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November 28, 2015 / 16 Kislev, 5776
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Israel’s Heroism of Survival

Israeli soldiers stand at attention at the Yad Vashem Holocaust memorial in Jerusalem

Photo Credit: Orel Cohen/Flash90

Expecting Israeli governments to do the right thing by choice is as useless as expecting most governments to do the right thing by choice. The choice is rarely theirs. It is forced on them by a recognition that all their compromises are futile, that their way has utterly failed, and that a black wall stands before them. Either life or death. Either war or suicide.

That was the choice that Israel faced in 1967. Its war was the War of No Choice, Milhemet Ein Breira. Prime Ministers and Generals crack in the face of such a wall. Their voice breaks, as the voice of Prime Minister Levi Eshkol, probably the most decent man to ever hold the office, did. Or their mind does, as the mind of one of the nation’s most celebrated generals did. But where the leaders falter, the nation fights because ordinary men do not live with the illusion of control over external events. That is the fatal delusion of leaders. The ordinary man only knows that he must fight to save his people.

The truly great heroic acts of Israel’s wars were often individual acts of astounding courage. They are almost incomprehensible to people who have not seen war come to their cities, who have not lived with the understanding that there are a few miles between them and armies whose sole purpose is to wipe them and their families off the face of the earth. And that those miles must be guarded by them and men like them, ordinary people who are nothing special, who are not heroes, who are waiting to go back home to their families and their jobs, who like all men, have easily apparent faults.

This reality, like the reality of ordinary pervasive bigotry, has almost passed out of the memory of men in the modern world. It has passed out of the reality of some of the posher parts of Israel, where the electorate of left-wing parties believes that this was a myth perpetuated by warmongers for the benefit of the defense industry. But it is still the reality in Israel. It is a reality that will never go away. That can never go away because humanity does not change, it abides in its follies and evils, and then dresses them up in the sophisticated rhetoric of its chattering classes. It can be defeated in battles, but the only war that can be won against it, is the war of survival.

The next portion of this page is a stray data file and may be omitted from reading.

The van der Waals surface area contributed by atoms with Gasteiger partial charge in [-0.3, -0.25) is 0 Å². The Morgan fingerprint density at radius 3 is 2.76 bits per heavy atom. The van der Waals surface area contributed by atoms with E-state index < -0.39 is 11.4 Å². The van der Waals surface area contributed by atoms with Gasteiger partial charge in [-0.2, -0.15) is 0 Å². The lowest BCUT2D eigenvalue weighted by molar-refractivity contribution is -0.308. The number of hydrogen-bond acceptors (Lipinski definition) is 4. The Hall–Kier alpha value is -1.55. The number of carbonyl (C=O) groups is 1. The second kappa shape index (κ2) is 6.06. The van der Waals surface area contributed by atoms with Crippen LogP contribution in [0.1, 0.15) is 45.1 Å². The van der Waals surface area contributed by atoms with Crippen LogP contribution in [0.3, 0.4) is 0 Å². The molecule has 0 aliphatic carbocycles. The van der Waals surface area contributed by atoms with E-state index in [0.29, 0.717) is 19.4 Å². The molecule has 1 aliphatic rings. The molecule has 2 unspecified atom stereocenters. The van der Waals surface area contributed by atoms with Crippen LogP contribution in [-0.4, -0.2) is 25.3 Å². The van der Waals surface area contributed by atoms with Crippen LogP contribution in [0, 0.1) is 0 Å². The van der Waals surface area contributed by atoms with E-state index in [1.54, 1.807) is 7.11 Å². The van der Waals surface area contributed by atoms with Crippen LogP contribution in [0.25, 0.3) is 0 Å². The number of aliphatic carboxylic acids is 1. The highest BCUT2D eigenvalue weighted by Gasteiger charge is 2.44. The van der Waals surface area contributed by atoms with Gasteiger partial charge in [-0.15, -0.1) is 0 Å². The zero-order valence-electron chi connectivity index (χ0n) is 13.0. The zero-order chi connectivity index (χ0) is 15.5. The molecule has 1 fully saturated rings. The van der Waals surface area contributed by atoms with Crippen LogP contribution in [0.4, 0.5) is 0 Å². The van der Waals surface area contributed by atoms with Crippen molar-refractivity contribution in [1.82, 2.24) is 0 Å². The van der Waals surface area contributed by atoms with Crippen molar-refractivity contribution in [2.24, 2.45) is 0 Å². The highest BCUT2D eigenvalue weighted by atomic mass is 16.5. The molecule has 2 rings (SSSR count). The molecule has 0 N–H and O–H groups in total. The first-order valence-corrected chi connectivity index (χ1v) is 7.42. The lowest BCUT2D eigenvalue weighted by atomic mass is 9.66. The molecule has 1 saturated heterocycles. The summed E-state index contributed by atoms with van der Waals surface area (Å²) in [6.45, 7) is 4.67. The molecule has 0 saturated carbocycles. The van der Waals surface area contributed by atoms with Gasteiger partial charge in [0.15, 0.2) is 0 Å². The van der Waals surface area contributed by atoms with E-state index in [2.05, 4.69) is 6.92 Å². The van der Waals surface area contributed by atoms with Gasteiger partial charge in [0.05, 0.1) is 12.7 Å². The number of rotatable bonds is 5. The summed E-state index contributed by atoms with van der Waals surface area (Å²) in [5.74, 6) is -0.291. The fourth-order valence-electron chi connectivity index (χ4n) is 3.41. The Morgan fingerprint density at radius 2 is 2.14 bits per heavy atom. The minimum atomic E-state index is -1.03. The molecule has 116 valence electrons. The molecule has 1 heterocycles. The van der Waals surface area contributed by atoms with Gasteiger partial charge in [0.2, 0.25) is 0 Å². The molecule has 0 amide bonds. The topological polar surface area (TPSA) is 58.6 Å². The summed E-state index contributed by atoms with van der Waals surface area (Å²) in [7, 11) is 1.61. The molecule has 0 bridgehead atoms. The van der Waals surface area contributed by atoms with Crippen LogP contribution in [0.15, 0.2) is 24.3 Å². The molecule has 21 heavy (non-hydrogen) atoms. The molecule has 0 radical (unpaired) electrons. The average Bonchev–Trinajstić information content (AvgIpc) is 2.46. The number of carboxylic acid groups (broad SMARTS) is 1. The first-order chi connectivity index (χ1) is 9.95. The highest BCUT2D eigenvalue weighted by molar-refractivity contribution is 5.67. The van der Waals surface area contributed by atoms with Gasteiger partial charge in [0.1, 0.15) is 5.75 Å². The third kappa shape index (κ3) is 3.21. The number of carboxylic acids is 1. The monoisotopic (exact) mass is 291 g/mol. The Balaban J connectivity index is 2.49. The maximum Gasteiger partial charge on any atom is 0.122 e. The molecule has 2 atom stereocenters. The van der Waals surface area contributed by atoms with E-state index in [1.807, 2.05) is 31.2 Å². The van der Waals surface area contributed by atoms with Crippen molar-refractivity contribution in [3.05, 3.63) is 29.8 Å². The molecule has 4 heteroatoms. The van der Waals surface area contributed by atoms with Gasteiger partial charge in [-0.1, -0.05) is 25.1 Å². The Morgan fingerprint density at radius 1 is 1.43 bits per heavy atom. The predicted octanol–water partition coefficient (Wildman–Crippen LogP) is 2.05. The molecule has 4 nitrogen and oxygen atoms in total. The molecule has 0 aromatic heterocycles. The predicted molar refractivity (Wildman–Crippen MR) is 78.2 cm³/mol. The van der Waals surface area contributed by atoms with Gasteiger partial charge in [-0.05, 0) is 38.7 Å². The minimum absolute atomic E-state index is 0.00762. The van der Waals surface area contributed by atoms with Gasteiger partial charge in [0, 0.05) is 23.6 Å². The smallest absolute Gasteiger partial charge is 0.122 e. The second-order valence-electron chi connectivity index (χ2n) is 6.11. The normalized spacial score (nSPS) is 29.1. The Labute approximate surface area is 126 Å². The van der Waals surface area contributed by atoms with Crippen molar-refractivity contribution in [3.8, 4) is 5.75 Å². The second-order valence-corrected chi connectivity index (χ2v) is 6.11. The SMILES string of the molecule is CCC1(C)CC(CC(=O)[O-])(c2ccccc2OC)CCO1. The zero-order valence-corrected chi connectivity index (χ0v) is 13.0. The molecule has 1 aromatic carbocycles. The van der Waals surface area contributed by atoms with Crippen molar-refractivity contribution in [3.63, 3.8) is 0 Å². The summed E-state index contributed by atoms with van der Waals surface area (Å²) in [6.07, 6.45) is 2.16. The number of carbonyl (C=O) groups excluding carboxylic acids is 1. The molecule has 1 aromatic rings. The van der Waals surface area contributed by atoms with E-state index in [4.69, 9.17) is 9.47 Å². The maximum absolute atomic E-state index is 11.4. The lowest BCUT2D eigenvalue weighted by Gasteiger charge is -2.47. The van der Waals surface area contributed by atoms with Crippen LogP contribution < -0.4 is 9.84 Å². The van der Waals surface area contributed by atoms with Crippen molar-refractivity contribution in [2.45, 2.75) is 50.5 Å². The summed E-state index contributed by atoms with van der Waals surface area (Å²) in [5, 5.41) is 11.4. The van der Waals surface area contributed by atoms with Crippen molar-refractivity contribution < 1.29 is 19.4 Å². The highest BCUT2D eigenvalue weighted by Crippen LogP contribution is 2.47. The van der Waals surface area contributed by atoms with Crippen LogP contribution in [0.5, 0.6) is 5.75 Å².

Survival is more than life. The genes of every people that have ever lived pollinate the human race. It is surviving with the knowledge of who you are and what you represent. It is not merely the survival of some disparate strands of DNA, but the survival of a people, a nation, and of their spirit.

The world was created in six days and on the seventh day we rest. But there is no rest for Israel. Not before the war and not after. Not after the treaties that were supposed to end the grievances of war. No victory or peace treaty can begin or end history, they can only change the difficulty of survival, the conditions under which the ordinary heroism of the everyday life is expressed by going on despite the will of those who want to kill us that we should not. Survival is the final victory.

About the Author: Daniel Greenfield is an Israeli born blogger and columnist, and a Shillman Fellow at the David Horowitz Freedom Center. His work covers American, European and Israeli politics as well as the War on Terror. His writing can be found at http://sultanknish.blogspot.com/ These opinions do not necessarily reflect the opinion of The Jewish Press.

The author's opinion does not necessarily reflect the opinion of The Jewish Press.

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